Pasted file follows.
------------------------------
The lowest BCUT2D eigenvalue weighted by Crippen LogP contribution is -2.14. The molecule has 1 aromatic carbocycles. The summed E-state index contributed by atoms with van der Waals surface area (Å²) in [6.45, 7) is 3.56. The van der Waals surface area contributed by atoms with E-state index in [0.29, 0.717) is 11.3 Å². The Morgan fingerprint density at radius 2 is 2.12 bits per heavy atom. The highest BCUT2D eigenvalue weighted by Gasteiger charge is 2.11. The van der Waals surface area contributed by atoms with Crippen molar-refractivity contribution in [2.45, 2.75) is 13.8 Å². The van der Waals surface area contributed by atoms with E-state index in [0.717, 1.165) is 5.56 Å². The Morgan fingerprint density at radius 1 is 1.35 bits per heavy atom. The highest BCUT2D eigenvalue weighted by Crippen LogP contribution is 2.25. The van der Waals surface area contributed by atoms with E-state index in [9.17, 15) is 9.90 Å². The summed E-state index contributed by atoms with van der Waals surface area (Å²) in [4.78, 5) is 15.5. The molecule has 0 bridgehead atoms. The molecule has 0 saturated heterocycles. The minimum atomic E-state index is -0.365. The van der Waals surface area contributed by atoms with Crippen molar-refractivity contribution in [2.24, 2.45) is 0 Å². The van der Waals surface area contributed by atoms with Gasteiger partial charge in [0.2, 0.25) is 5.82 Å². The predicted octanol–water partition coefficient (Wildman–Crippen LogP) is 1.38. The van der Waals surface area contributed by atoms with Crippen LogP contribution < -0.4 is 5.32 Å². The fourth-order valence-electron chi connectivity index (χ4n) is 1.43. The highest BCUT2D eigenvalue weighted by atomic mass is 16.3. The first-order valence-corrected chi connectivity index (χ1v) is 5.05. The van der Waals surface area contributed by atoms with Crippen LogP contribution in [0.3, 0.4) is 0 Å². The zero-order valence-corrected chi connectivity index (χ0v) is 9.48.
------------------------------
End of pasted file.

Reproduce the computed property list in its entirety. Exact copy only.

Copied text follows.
The lowest BCUT2D eigenvalue weighted by Crippen LogP contribution is -2.14. The molecule has 1 aromatic carbocycles. The summed E-state index contributed by atoms with van der Waals surface area (Å²) in [6.45, 7) is 3.56. The van der Waals surface area contributed by atoms with E-state index in [0.29, 0.717) is 11.3 Å². The Morgan fingerprint density at radius 2 is 2.12 bits per heavy atom. The highest BCUT2D eigenvalue weighted by Gasteiger charge is 2.11. The van der Waals surface area contributed by atoms with Crippen molar-refractivity contribution in [2.45, 2.75) is 13.8 Å². The van der Waals surface area contributed by atoms with E-state index in [0.717, 1.165) is 5.56 Å². The Morgan fingerprint density at radius 1 is 1.35 bits per heavy atom. The highest BCUT2D eigenvalue weighted by Crippen LogP contribution is 2.25. The van der Waals surface area contributed by atoms with E-state index in [9.17, 15) is 9.90 Å². The summed E-state index contributed by atoms with van der Waals surface area (Å²) in [4.78, 5) is 15.5. The molecule has 0 bridgehead atoms. The molecule has 0 saturated heterocycles. The minimum atomic E-state index is -0.365. The van der Waals surface area contributed by atoms with Crippen molar-refractivity contribution in [2.24, 2.45) is 0 Å². The van der Waals surface area contributed by atoms with Gasteiger partial charge in [0.2, 0.25) is 5.82 Å². The predicted octanol–water partition coefficient (Wildman–Crippen LogP) is 1.38. The van der Waals surface area contributed by atoms with Crippen LogP contribution < -0.4 is 5.32 Å². The fourth-order valence-electron chi connectivity index (χ4n) is 1.43. The highest BCUT2D eigenvalue weighted by atomic mass is 16.3. The first-order valence-corrected chi connectivity index (χ1v) is 5.05. The van der Waals surface area contributed by atoms with Crippen LogP contribution in [0.3, 0.4) is 0 Å². The zero-order valence-corrected chi connectivity index (χ0v) is 9.48.